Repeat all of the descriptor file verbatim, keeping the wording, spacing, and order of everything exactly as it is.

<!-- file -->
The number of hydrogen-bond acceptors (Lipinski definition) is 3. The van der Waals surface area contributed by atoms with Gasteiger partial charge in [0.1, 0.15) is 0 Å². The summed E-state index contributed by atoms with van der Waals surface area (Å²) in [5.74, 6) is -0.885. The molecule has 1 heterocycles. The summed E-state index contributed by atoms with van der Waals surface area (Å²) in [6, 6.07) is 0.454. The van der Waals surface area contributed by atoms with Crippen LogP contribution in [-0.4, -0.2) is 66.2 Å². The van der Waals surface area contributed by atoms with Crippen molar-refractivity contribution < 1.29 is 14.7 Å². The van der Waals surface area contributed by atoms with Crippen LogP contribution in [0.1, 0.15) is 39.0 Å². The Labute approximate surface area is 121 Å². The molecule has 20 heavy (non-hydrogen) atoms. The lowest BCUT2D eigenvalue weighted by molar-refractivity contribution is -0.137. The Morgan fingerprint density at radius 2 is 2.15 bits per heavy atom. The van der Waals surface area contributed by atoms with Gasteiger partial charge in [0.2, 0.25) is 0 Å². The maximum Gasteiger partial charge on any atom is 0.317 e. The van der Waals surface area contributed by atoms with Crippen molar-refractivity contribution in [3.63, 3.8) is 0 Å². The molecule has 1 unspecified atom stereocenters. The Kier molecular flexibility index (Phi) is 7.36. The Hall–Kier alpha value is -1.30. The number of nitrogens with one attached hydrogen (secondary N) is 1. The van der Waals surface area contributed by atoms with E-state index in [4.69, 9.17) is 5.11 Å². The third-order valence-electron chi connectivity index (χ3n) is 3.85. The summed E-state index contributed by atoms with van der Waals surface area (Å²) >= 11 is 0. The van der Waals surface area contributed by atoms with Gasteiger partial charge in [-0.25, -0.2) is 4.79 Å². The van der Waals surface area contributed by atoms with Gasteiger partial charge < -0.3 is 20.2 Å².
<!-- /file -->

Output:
The number of hydrogen-bond acceptors (Lipinski definition) is 3. The van der Waals surface area contributed by atoms with Gasteiger partial charge in [0.1, 0.15) is 0 Å². The summed E-state index contributed by atoms with van der Waals surface area (Å²) in [5.74, 6) is -0.885. The molecule has 1 heterocycles. The summed E-state index contributed by atoms with van der Waals surface area (Å²) in [6, 6.07) is 0.454. The van der Waals surface area contributed by atoms with Crippen LogP contribution in [-0.4, -0.2) is 66.2 Å². The van der Waals surface area contributed by atoms with Crippen molar-refractivity contribution < 1.29 is 14.7 Å². The van der Waals surface area contributed by atoms with Crippen LogP contribution in [0.1, 0.15) is 39.0 Å². The Labute approximate surface area is 121 Å². The molecule has 20 heavy (non-hydrogen) atoms. The lowest BCUT2D eigenvalue weighted by molar-refractivity contribution is -0.137. The Morgan fingerprint density at radius 2 is 2.15 bits per heavy atom. The van der Waals surface area contributed by atoms with Gasteiger partial charge in [0.2, 0.25) is 0 Å². The maximum Gasteiger partial charge on any atom is 0.317 e. The van der Waals surface area contributed by atoms with Crippen molar-refractivity contribution in [3.63, 3.8) is 0 Å². The molecule has 1 unspecified atom stereocenters. The Kier molecular flexibility index (Phi) is 7.36. The Hall–Kier alpha value is -1.30. The number of nitrogens with one attached hydrogen (secondary N) is 1. The van der Waals surface area contributed by atoms with E-state index in [4.69, 9.17) is 5.11 Å². The third-order valence-electron chi connectivity index (χ3n) is 3.85. The summed E-state index contributed by atoms with van der Waals surface area (Å²) >= 11 is 0. The van der Waals surface area contributed by atoms with Gasteiger partial charge in [-0.25, -0.2) is 4.79 Å². The van der Waals surface area contributed by atoms with Gasteiger partial charge < -0.3 is 20.2 Å².